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Cost of living in Brazil

While the cost of living is lower in Brazil than in many western countries, it can be quite varied. From shopping to banking, our guide explores the basics.

In some instances, such as manufactured goods, Brazil can be relatively expensive in comparison to the US or UK. But due to low labour costs, many services are much less expensive. Unsurprisingly, some of Brazil’s largest cites (Rio de Janeiro, São Paulo and Brasilia) rank among the most expensive in the country.

The Brazilian currency is the Real, and $1 USD is valued at R$ 3.73 (May 2018).


Accommodation, especially rentals, are likely to be the largest expense unless your employer offers a housing allowance to subsidise the cost. The average monthly rental on a furnished 274 sq m (900 sqe ft) accommodation will cost around R$1,973 (USD $528) rising to R$3,182 ($852) in certain areas.

The cost of accommodation is typically higher in major cities like São Paulo and Rio de Janeiro, but would need to be considered against the additional expense of a daily commute from rural areas.

Based on the cost of rent index, more affordable locations to rent include Fortaleza in the north, Belo Horizonte in the east and Porto Alegre in the south.


Clothing, electronics and manufactured items can be very expensive, with jeans, shoes and sports clothing likely to cost more than in the US. Cars are also expensive, but public transport is significantly cheaper than in both the US and UK.

Compared with London, goods and services generally cost less in Rio de Janeiro, with grocery and consumer prices being more than 60% cheaper. Purchasing essentials such as meat and bread from local markets is a great way to save money and enjoy locally produced goods. Depending on the region this could mean inexpensive seafood or meats.

Restaurants are likely to include a 10% service charge with the bill, although tipping is optional for many other service industries including bars, hairdressers and taxis.


An essential of the modern world, the number of internet connections in Brazil continues to grow. Towards the end of 2017, there were an estimated 39 million active household subscriptions, a huge increase on the 14 million just six years before. This has been, in part, the result of Programa Nacional de Banda Larga (PNBL), the government’s plan for improving the country’s data infrastructure, which began in 2010.

The internet is available to nearly 60% of the population, or 123 million people (2017 figures). In terms of the number of people connected, this places Brazil fourth in the world behind only China, India and the United States.

Rural areas are still significantly behind urban centres, with only a quarter of rural households having an active home broadband connection — it is more common for people to use mobile data.

While superfast broadband is not common, a simple broadband package in Brazil is likely to typically cost 18% less than it would in the UK.


Brazil has a minimum wage set by the government, which is adjusted annually. This can be adjusted by the federal government in each state, but it must adhere to the national minimum. The current national minimum wage was set in 2017 at R$937 ($245) per month. São Paulo state offers one of the highest minimum wages in Brazil with a rate of R$1,000 (£263) per month.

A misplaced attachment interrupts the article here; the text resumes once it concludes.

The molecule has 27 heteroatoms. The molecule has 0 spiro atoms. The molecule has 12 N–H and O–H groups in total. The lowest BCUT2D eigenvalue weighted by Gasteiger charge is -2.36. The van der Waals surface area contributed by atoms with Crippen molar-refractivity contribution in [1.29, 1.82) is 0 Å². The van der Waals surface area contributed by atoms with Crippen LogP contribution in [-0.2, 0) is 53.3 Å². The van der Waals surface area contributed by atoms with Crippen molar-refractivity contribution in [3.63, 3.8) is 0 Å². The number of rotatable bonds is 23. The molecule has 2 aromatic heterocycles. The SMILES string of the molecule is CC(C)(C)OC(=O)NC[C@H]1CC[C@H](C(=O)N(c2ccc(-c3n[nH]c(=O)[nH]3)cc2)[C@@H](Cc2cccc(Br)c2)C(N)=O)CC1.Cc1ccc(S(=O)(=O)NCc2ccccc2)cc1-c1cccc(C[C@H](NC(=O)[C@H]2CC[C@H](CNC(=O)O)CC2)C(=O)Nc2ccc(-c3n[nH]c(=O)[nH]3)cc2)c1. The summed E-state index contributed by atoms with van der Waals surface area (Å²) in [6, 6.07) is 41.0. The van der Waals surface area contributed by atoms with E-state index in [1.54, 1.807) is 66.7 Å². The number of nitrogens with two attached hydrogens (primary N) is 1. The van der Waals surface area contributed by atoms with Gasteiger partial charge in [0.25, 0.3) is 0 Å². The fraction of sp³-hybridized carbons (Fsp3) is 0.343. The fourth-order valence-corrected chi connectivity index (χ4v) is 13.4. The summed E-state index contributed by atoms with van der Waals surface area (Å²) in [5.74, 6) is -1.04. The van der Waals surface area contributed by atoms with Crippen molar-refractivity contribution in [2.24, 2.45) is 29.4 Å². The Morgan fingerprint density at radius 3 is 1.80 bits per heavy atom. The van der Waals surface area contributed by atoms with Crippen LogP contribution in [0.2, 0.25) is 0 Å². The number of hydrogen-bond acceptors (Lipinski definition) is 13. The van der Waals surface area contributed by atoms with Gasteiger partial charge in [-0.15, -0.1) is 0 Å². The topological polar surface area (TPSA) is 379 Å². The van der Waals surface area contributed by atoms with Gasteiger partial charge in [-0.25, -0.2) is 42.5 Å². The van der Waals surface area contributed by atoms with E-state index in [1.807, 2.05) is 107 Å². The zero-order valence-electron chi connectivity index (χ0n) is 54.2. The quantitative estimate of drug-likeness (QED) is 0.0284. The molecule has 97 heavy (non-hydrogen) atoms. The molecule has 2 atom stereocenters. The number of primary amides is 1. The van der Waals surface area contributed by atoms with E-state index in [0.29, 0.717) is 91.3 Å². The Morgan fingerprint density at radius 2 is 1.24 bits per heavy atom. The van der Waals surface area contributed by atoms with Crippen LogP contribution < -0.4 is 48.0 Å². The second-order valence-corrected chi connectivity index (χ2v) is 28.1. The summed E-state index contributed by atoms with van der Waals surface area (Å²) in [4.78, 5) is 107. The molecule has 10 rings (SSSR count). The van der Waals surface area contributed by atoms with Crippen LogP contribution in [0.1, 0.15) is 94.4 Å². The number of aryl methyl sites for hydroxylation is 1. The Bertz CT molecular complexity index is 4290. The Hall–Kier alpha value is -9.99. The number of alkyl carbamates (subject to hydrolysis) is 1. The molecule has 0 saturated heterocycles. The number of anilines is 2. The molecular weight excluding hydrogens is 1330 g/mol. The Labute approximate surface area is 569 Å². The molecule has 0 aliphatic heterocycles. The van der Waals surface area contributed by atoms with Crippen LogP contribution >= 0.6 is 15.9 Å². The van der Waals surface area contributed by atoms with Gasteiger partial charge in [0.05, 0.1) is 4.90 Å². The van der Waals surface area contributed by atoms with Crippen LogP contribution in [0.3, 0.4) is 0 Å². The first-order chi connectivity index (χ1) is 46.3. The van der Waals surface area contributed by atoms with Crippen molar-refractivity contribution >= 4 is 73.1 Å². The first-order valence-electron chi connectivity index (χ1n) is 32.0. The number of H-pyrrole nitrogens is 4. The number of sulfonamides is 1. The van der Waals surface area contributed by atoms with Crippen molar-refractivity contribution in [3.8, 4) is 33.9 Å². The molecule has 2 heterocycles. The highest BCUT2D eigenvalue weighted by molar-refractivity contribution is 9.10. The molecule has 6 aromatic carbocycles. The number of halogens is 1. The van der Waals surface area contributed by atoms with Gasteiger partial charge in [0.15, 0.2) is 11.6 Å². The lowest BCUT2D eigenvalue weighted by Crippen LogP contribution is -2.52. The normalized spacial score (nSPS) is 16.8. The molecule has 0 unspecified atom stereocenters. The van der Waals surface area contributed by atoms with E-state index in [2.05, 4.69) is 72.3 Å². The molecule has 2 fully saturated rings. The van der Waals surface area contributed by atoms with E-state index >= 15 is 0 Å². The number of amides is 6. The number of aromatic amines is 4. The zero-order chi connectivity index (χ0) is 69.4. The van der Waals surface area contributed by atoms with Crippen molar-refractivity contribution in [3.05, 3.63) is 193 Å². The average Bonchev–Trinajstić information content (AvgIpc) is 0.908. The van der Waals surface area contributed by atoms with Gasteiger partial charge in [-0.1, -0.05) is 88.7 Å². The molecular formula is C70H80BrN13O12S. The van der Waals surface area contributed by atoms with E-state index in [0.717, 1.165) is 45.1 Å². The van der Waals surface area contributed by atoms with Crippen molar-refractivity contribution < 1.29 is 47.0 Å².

There are two types of banks in Brazil: international banks and national banks. International banks are more likely to operate in English and have more experience with expats. However, their branches are much less common. National banks operate in Portuguese and are dominated by the four largest banks:

  • Caixa is a government-owned bank that specialises in savings. As one of the largest banks in the country, its branches and ATMs can be found nationwide.
  • Banco do Brasil is one of the oldest banks in the world. Also government-owned, it is one of the largest in the country.
  • Banco Bradesco has grown in recent years after acquiring HSBC’s business in 2016. As well as a range of options, accounts can also be opened with foreign currency.
  • Itaú Unibanco is one of the largest banks in the world by market value and specialises in investment banking.

Bank opening hours are typically Monday to Friday, 10am to 4.30pm. Online banking is also popular, although it is predominantly in Portuguese.

Banks can be expensive in Brazil as they may charge a percentage for each transaction, which means expats should compare services carefully before choosing which bank to use. To open a bank account in Brazil, expats are required to hold a residence permit valid for a minimum of 12 months. In addition, banks will need to see the following documents:

  • Your Cédula de Identidade para Estrangeiros (CIE) identification card (learn more here)
  • A tax ID number
  • Proof of address
  • Rental agreement
  • Evidence of employment.

Learn more about life in Brazil in our overview of the country’s culture and lifestyle.

(Prices correct May 2018.)

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